Naomi Campbell calls out all-white fashion


Naomi Campbell has been in the modelling business for 35 years, so when she speaks about the racial bias in the fashion industry we should listen.

Her social media post highlighting lack of racial diversity in the magazine Vogue under its previous editor, Alexandra Shulman, serves as a reminder that fashion does not only face a diversity challenge on the catwalk but also behind the scenes. Clearly the two problems are related.

Campbell’s criticisms echo those of Sir Lenny Henry, who spoke out against lack of behind-the-scenes Black and minority ethnic representation in TV and radio. Sir Lenny said that while there was much to do as far as on-screen diversity was concerned, there was even less diversity amongst producers, editors, and commissioning decision-makers.

Both icons are right. Image is important; we need to see models and presenters of colour, but representation right across the industry is critical. For example, take a trip to BBC Broadcasting House; you’ll probably be met by BME security guards and receptionists, but once you get into the well of the BBC-journalists, productions team etc, it’s spot the BME person. Leave the well until that is you venture into the cafeteria.

In her social media post, Campbell expressed hope that Vogue’s new editor, Edward Enninful, would change things in the magazine’s offices. It was not just a critique of the industry but also an approving nod to the new editor Edward Enninful-Vogue’s first Black editor – who has made clear that in fashion as in society as a whole, diversity works.

A report published by the Department of Digital, Culture, Media and Sport in July highlighted a lack of racial diversity in the creative industries-around 11%. Given that he vast majority of the creative industries are based in London, a city with a visible minority population close to 40%, and you can get a sense of how unrepresentative the sector is. Many of the London boroughs where creative firms are based are already BME-majority areas, and that is set to increase rapidly in the next few years.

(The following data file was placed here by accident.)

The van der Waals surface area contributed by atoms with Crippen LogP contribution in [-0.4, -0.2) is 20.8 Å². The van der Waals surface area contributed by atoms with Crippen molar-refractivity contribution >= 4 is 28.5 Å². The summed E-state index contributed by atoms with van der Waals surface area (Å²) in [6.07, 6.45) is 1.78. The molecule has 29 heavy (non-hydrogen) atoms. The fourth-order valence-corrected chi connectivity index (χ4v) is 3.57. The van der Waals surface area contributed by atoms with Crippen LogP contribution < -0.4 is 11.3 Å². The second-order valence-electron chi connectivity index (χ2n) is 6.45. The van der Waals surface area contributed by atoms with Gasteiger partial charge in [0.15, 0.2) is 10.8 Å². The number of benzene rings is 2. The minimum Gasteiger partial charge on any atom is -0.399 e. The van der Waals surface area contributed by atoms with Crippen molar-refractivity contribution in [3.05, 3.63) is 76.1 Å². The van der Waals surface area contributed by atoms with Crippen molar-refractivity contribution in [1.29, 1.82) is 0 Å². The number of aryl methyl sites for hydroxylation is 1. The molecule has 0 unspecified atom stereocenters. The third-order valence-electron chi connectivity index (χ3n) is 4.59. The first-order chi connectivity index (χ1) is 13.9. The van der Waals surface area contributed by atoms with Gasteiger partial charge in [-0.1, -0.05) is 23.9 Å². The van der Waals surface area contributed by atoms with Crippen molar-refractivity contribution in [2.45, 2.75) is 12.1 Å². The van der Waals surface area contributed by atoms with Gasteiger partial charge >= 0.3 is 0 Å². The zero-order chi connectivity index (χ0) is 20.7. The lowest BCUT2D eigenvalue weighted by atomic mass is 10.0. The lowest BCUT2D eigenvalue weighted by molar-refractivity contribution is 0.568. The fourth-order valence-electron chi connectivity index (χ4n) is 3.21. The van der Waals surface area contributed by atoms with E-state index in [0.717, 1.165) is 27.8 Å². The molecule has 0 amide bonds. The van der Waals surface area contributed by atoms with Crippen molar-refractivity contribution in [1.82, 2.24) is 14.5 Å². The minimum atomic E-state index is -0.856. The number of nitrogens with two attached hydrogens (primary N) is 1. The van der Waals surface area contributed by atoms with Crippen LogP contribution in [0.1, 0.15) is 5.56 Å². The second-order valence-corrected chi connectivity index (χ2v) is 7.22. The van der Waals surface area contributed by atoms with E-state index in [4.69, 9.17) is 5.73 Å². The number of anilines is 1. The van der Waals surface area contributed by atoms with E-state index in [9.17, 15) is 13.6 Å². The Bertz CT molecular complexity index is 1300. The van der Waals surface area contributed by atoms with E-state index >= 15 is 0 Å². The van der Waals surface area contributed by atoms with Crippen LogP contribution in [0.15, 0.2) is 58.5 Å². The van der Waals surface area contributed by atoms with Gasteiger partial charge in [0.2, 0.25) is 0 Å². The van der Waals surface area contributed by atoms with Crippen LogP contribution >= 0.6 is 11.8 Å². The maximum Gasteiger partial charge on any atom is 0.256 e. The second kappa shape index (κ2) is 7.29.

In addition, university degrees and further education courses aimed at creative fields are very popular with BME students. So it is clear that there is no shortage of qualified talent from BME communities literally on the doorstep of fashion and media companies; they are just not getting hired.

Campbell and Henry both know that the fashion and media industries from the inside-out. They know that the lack of backroom and boardroom racial diversity is not just unacceptable but completely unsustainable in the face of growing BME demographics in society. Bosses in the creative industries know this too, yet they still struggle to level the playing field for BME talent.

The appointment of Enninful as Vogue editor was a groundbreaking moment. Many will join Campbell in hoping the next group picture of Vogue staff will have more than one BME face, but it will take more than Enninful to change the face of the fashion industry.

Meaningful change will come when the creative sector, including media, grasp the nettle and take responsibility for making their organisations more reflective of society.

Lester Holloway